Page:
By purchasing these bonds, the investor is effectively lending the issuer money which it will in turn use to develop its business; the return of the loan is dependent upon the issuer remaining in business at the date of maturity, and should that not be the case, there is no recourse for the investor to the FSCS. 

A key consideration in this instance is the duration of the bond which at just five years means that it is ineligible to be wrapped into a tax-free individual savings account. Instead, savers will have basic rate tax of 20% deducted from the interest payout at source meaning that savers will receive 4.8% interest. 

Taxable or Non-taxable?

If the purchaser is a non-taxpayer, they can reclaim the tax, or if they are higher rate taxpayers they will have to declare the income and pay the balance returning an effective rate of just 3.6% - virtually halving the attention-grabbing headline yield. 

Advisers have warned that despite the large sums that have been raised by companies on the Order Book for Retail Bonds (ORB), retail bonds should not be seen as a safe, high-yield option, and point to the recent slump in bonds in the Cooperative Bank which fell 40% following a downgrade by Moody’s.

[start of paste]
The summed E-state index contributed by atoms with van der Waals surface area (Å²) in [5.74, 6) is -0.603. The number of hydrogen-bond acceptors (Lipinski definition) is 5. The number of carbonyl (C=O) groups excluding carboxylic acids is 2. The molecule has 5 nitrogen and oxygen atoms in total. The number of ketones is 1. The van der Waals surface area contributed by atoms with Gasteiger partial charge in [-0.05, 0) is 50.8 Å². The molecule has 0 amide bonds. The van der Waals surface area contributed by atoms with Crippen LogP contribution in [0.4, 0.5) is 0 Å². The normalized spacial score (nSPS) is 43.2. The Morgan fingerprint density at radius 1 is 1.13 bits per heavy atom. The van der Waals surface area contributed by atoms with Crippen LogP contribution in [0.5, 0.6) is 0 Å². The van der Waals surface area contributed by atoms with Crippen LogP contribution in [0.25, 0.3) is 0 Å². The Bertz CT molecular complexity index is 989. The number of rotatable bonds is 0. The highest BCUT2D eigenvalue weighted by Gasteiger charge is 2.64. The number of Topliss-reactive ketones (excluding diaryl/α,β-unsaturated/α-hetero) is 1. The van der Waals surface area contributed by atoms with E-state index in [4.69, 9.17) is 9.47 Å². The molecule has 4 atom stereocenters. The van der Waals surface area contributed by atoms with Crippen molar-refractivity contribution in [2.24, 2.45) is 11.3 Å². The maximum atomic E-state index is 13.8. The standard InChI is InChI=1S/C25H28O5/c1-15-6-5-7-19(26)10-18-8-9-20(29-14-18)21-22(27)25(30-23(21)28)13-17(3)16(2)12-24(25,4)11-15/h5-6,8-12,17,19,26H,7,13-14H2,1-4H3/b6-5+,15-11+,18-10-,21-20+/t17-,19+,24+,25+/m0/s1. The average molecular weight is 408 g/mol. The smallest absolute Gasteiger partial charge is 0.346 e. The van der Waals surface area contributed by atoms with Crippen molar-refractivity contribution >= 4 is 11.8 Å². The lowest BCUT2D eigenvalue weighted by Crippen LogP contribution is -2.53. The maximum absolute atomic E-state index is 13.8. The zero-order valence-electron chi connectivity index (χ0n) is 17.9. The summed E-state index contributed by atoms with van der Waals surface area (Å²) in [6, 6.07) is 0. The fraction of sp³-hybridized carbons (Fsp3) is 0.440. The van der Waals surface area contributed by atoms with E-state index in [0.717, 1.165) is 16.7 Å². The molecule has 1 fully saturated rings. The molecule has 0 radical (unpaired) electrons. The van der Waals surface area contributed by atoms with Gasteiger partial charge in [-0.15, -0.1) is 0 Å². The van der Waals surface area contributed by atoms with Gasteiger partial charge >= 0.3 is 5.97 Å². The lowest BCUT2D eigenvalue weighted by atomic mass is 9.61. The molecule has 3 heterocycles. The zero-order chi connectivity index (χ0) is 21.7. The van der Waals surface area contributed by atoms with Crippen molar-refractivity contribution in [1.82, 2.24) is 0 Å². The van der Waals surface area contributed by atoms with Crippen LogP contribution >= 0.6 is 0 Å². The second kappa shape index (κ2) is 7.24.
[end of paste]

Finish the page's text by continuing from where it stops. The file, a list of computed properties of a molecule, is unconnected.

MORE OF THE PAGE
Further concern was expressed at the fact that the Nuffield bond will not be traded in the secondary market thereby locking investors in for the entire five years.  

"The Nuffield issue underlines the importance of investors understanding what they are buying because there are important differences between this and some of the recent retail bond launches" – Kevin Doran

As recently reported in Money Observer, Kevin Doran from private bank Brown & Shipley "The Nuffield issue underlines the importance of investors understanding what they are buying because there are important differences between this and some of the recent retail bond launches”  

He added, "The Nuffield Health bond won't be listed on the London Stock Exchange, where retail investors can trade bonds in a similar way to equities, and that means there will be no secondary market and no pricing once the issue goes live. He continued, "Investors have to ask themselves whether they think a yield of 6% from a not-for-profit organisation running hospitals and health clubs is sufficient. They should also consider whether they want to tie their money up for five years at that yield."